The example on this page demonstrates the use of multiple pthreads to display shared data (an integer variable) to the screen.


QUICK NOTES:
The highlighted lines are sections of interest to look out for.

So, what is the difference between fork() processes and thread processes? Threads differ from traditional multitasking operating system processes in that:

• processes are typically independent, while threads exist as subsets of a process
• processes carry considerable state information, whereas multiple threads within a process share state as well as memory and other resources
• processes have separate address spaces, whereas threads share their address space
• processes interact only through system-provided inter-process communication mechanisms.
• Context switching between threads in the same process is typically faster than context switching between processes.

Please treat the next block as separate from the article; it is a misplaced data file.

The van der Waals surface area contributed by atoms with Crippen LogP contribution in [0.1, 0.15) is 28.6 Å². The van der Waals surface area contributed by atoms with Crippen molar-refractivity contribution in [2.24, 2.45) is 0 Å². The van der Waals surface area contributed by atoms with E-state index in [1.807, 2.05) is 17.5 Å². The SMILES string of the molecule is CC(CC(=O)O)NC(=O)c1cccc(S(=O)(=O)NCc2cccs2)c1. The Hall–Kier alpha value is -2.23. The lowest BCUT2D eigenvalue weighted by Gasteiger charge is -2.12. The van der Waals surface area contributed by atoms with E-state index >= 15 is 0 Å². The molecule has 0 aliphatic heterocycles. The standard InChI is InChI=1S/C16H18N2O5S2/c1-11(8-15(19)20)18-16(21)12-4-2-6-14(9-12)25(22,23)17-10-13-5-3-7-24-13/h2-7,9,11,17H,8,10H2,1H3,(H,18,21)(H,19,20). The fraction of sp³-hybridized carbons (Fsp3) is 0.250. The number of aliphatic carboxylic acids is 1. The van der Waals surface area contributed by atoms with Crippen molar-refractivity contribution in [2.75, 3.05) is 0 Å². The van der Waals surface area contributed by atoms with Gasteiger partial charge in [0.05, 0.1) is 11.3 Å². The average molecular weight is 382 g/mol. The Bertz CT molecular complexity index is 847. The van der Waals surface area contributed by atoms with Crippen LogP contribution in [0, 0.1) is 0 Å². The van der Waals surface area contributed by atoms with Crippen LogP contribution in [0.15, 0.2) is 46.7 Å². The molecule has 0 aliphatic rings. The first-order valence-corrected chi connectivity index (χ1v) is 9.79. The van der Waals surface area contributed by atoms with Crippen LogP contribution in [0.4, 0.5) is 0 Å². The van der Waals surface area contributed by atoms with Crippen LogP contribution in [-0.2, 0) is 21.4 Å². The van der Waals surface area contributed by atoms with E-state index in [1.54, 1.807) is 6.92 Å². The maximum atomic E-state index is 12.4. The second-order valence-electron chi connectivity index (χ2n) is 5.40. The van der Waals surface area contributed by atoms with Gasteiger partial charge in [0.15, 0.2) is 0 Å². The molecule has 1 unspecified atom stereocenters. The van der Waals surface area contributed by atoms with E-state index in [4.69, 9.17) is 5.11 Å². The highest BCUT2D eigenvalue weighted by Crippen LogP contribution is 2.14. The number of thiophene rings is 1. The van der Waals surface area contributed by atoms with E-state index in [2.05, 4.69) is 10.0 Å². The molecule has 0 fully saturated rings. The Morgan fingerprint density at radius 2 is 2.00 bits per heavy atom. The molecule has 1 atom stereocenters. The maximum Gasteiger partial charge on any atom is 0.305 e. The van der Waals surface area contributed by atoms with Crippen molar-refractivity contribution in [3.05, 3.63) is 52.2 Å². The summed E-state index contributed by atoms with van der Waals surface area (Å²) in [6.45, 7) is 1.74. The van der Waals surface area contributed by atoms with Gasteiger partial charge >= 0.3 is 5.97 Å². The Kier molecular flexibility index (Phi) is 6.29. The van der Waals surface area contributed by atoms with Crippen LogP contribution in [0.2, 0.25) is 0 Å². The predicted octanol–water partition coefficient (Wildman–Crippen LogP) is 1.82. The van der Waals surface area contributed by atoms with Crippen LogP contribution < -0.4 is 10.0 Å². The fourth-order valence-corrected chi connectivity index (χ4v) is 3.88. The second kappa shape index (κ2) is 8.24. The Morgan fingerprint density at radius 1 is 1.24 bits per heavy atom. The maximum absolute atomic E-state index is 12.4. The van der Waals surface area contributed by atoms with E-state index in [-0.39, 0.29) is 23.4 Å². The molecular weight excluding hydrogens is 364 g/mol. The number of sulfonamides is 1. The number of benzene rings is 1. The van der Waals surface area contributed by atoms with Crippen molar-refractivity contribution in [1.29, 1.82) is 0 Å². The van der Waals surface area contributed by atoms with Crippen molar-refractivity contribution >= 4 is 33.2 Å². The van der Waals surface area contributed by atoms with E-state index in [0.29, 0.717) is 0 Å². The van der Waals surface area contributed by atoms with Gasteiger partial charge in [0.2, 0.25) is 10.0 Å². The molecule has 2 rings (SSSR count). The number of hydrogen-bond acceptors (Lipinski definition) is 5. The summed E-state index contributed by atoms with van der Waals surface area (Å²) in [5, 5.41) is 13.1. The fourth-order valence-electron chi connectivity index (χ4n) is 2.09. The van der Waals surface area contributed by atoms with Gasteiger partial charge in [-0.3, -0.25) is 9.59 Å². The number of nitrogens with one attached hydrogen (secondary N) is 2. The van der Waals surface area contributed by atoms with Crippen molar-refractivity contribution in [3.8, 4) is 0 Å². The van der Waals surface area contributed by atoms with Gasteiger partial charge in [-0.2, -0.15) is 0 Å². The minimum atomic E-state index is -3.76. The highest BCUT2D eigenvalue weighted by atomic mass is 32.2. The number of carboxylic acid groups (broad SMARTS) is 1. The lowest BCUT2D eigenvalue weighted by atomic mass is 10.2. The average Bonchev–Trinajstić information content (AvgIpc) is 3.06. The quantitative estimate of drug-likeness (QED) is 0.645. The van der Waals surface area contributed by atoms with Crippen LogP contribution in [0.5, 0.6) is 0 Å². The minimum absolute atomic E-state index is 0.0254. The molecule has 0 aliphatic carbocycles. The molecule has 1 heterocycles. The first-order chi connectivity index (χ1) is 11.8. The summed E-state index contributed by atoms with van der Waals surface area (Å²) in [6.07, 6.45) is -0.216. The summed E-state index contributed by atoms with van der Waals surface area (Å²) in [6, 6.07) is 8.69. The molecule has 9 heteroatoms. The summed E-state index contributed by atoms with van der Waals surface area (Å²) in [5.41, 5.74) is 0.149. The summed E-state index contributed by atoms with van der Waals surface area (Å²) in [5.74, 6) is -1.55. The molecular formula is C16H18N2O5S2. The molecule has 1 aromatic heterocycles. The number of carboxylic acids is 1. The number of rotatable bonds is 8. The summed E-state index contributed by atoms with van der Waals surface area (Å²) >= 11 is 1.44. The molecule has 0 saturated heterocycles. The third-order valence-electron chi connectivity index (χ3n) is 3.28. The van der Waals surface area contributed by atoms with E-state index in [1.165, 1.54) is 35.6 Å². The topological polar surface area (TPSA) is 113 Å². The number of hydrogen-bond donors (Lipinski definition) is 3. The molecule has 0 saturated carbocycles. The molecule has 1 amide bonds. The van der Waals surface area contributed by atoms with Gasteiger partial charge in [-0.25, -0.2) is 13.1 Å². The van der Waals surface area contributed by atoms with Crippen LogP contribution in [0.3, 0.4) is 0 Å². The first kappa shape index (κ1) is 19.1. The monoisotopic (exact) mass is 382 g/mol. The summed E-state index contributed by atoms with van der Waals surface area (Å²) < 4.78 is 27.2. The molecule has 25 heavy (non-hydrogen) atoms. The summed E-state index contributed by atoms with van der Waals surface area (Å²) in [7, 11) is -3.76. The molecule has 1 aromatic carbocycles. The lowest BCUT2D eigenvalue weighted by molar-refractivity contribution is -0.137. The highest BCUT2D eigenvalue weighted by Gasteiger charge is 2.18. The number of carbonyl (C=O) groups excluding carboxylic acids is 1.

To use pthreads, the compiler flag “-lpthread” must be set.

The code is heavily commented, so no further insight is necessary. If you have any questions, feel free to leave a comment below.

The following is sample output:

./Pthread 5

The Parent is creating 5 threads!
The Parent is now waiting for the thread(s) to complete...

Hi, Im thread #1 and this is my id number: 1664468736
Hi, Im thread #2 and this is my id number: 1647683328
Hi, Im thread #3 and this is my id number: 1656076032
Hi, Im thread #4 and this is my id number: 1672861440
Hi, Im thread #5 and this is my id number: 1681254144

All thread(s) are complete and have terminated!

The Parent is now exiting...